Independence: Why private schools play no part in a just future
Just weeks after the Tories peddled the fate of disadvantaged students in an attempt to guilt-trip teachers back to work, they almost scuppered the life chances of a generation of disadvantaged children. The Scottish Qualifications Authority amended 133,000 recommended Highers grades, a large majority of them downwards, with students from the most deprived backgrounds affected worst. The pass rate for those students was cut over 15 points, from 85.1% to 69.9%, while the cut for the wealthiest pupils was only 9.8. The algorithms that decided both the SQA and A-Level results have further exposed the class divide in our education system. It is past time we re-think private education.
British education is a two-tier system. There are those who can afford to pay for the education they deserve, and those who cannot.
There is no doubt that private schooling brings huge privilege to those who receive it. If it didn’t, why else would parents fork out an average of £14,102 each year for their child’s education? Despite this being a somewhat controversial debate amongst the left, I personally cannot think of one rational defence for how pivotal a parent’s financial assets are in dictating the quality of education their child receives.
According to the Independent Schools Council, a UK family needs an annual income of at least £150,000 to send two children to private school. Recent research estimates that the UK median household income is £29,600. After we’ve spent months praising the work of our country’s nurses, carers, and shelf stackers, none of whose wages could afford private school places for their children, how can we now turn around and declare their children less deserving of quality education?
Due to extensive budget cuts over the last decade, state school-educated children are learning from overstretched teachers, in bigger classes and with fewer opportunities than their private school-educated counterparts. The latter receive better quality education, are more likely to receive higher grades, and are consequently three times more likely to attend a Russell Group university than their state-educated peers. Furthermore, private schools funnel children of wealthy families into the country’s top jobs. Just 7% of students are educated privately in the UK – yet private school students compromise 74% of senior judges, 61% of doctors, 59% of civil service permanent secretaries and 54% of senior journalists.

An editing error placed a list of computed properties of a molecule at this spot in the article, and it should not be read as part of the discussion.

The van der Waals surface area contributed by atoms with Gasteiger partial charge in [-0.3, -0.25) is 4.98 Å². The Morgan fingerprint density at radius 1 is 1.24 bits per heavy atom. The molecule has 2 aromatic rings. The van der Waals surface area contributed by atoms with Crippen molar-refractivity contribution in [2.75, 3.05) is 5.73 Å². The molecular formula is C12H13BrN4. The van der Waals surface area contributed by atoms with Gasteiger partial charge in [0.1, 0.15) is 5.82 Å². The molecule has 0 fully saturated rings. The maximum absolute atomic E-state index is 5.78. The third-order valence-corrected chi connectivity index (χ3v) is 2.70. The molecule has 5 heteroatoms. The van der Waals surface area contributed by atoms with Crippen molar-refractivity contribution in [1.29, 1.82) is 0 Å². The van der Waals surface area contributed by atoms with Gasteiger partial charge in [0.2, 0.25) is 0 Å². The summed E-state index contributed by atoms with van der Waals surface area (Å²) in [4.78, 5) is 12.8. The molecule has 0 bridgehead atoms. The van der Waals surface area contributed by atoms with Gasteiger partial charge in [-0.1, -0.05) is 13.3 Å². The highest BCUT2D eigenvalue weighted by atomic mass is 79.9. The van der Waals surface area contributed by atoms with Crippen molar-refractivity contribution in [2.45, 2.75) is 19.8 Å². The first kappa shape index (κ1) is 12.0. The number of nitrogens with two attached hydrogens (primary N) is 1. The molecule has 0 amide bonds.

Neither of my parents went to university. Having a parent who is familiar with the admission process, or a well-connected alumnus of the university you’re applying to, unarguably brings further advantages. As my friends asked their parents for guidance on dissertations or referencing systems, I had to work it out for myself.
One option, the renationalisation of private schools, would mean redistributing the wealth and land hoarded by private institutions, so students from all backgrounds can access quality teaching and opportunity. In Finland, for example, charging tuition in basic education is prohibited by their constitution. It scores highly on the internationally recognised Programme for International Student Assessment (PISA) for science, mathematics and reading, and its fifteen-year olds generally outperform those of countries with private education. The gap between those who perform well and poorly is far smaller, and there isn’t a correlation between wealth and educational outcomes.
Of course, there are still changes that can be made to private schooling without their complete abolition. Adding VAT to private school fees, a policy generally supported by the electorate, would raise £1.5 billion for the Treasury. Removing private schools’ charity status would also bring huge benefit to the taxpayer as, unlike state-funded schools, they are exempt from many taxes on services and purchases. An argument against this is that having the education of wealthier children subsidised by the state is a drain on resources. This is resolved by simply taxing those same parents higher rates to contribute to their child’s education that way instead. Of course, this would mean the money would not go to solely benefit their own child, but help deliver a quality education to every child, thus improving society immensely.
Whilst the necessary reform to our education system extends far beyond investment in state schools, access to higher education is a key way for children to escape the cycle of poverty. The fight for equal access to quality education is a fight for social justice, and essential to improve our society. Now more than ever, we need to re-evaluate our education system to be fairer and provide equal opportunity for all.